4.54 | 9 ratings
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JACQUES LOUSSIER Baroque Favorites: Jazz Improvisations Album Cover Baroque Favorites: Jazz Improvisations
JACQUES LOUSSIER
4.75 | 4 ratings
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JAN GARBAREK Mnemosyne (with The Hilliard Ensemble) Album Cover Mnemosyne (with The Hilliard Ensemble)
JAN GARBAREK
4.50 | 4 ratings
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STEVE KUHN Pavane For A Dead Princess Album Cover Pavane For A Dead Princess
STEVE KUHN
5.00 | 1 ratings
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JACQUES LOUSSIER Bach: Goldberg Variations Album Cover Bach: Goldberg Variations
JACQUES LOUSSIER
5.00 | 1 ratings
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KEITH JARRETT Spheres Album Cover Spheres
KEITH JARRETT
5.00 | 1 ratings
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OUTWARD BOUND Outward Bound Album Cover Outward Bound
OUTWARD BOUND
5.00 | 1 ratings
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OUTWARD BOUND The Path Album Cover The Path
OUTWARD BOUND
5.00 | 1 ratings
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This list is in progress since the site is new. We invite all logged in members to use the "quick rating" widget (stars bellow album covers) or post full reviews to increase the weight of your rating in the global average value (see FAQ for more details). Enjoy JMA!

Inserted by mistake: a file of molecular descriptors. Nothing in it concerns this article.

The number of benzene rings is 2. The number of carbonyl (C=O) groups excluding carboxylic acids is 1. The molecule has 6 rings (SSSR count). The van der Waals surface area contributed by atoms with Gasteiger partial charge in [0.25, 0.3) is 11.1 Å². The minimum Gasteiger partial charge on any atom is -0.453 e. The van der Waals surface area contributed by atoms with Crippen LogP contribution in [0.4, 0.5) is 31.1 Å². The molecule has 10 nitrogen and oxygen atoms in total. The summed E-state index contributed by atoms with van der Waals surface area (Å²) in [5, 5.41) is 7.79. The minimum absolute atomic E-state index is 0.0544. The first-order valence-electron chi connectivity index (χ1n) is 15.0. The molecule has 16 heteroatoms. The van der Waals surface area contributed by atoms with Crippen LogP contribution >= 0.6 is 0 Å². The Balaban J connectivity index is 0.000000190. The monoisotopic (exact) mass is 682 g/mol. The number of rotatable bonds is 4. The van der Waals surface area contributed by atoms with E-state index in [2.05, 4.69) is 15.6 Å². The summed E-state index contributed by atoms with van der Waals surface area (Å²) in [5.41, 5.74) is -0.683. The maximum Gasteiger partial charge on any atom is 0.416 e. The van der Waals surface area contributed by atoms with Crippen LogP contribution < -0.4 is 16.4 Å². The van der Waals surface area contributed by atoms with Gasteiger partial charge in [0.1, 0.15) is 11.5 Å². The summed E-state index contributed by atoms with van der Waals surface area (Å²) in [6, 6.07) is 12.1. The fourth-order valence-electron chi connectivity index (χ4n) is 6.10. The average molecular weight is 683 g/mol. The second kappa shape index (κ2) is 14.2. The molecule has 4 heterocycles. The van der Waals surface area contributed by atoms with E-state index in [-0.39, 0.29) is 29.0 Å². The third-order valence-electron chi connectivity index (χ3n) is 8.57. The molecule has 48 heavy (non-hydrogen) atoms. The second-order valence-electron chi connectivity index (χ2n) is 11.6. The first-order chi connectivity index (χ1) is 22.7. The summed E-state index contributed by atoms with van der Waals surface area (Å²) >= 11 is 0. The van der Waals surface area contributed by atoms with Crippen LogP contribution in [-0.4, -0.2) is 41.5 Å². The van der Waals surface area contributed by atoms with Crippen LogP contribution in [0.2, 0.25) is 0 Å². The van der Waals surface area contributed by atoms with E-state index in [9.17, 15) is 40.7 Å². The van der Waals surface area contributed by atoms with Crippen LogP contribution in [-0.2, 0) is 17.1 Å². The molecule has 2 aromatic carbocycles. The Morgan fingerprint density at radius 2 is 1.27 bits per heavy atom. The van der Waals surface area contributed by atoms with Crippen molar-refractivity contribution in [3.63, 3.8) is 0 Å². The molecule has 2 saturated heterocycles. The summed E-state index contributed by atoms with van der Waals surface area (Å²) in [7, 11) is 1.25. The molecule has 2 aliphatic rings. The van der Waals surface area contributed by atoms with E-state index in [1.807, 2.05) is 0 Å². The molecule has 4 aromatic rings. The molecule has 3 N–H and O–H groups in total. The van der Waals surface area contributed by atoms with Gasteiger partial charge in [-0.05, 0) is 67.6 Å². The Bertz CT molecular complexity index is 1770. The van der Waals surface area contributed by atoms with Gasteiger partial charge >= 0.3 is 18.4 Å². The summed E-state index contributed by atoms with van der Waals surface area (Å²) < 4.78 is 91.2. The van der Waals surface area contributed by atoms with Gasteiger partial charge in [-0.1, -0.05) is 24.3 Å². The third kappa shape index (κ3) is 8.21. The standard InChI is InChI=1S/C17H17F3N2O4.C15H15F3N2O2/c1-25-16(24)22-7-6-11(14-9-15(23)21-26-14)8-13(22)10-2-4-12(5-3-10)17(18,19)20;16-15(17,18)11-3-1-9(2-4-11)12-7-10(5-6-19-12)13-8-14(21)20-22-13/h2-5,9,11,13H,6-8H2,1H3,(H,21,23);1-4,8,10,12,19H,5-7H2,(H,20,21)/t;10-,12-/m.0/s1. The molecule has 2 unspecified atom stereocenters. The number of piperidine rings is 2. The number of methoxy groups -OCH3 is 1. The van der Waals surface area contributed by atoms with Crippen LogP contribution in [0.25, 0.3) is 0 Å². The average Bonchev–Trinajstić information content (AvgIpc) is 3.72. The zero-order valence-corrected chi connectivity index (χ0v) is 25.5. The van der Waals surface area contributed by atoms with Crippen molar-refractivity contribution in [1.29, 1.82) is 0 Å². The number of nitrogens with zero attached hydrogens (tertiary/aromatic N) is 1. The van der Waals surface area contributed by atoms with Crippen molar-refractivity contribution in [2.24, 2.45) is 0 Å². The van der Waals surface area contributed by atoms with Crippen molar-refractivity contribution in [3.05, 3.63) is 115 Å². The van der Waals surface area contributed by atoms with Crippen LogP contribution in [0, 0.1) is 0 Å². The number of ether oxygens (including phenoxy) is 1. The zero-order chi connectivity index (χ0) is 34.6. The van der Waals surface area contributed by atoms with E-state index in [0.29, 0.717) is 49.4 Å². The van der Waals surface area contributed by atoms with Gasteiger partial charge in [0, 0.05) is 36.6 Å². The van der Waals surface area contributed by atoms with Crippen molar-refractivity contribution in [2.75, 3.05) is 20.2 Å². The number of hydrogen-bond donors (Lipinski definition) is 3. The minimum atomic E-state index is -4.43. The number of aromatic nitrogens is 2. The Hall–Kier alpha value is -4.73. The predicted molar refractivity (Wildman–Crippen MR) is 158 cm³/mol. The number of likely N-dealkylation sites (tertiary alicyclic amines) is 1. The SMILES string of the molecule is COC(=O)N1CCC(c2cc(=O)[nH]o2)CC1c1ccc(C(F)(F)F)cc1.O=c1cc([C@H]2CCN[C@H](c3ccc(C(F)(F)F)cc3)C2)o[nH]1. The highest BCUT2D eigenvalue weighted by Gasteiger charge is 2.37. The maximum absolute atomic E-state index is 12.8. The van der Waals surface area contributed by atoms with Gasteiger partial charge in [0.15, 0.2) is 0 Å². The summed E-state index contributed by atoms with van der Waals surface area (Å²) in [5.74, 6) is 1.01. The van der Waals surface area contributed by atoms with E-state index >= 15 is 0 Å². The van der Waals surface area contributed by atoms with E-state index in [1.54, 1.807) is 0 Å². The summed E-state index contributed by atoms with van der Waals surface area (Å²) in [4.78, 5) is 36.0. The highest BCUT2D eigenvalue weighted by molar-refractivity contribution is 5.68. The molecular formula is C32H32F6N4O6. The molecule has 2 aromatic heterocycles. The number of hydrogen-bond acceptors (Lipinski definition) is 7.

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third stream Music Reviews

WADADA LEO SMITH Occupy The World

Album · 2013 · Third Stream
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snobb
From the very early days of the AACM (Association for the Advancement of Creative Musicians founded in Chicago in 1965) its members were influenced by classical/composed music as much as by jazz/improvisational.Muhai Richard Abrams,Roscoe Mitchell and trumpeter Wadada Leo Smith are all renowned authors of solid composed works, many of which are recorded.

"Occupy The World" is Leo's monumental two-CD conceptual album, dedicated to political tension and activism in the modern world. Smith developed his own non-metric compositional theory that he uses in his music: none of the five long (between 15 and 33 minutes) compositions have a continued theme, all the music is kind of liquid kinematic installation of rhythmic and melodic multi-layers, but it has nothing in common with esoteric/new age amorphous viscosity. Each musical layer, even more, each small element, is engineered in details. There are a lot of small spaces where each musician has some space for improvisation, so the music doesn't sound too fixed or cemented, but at the same time, there are not even minimal traces of chaos.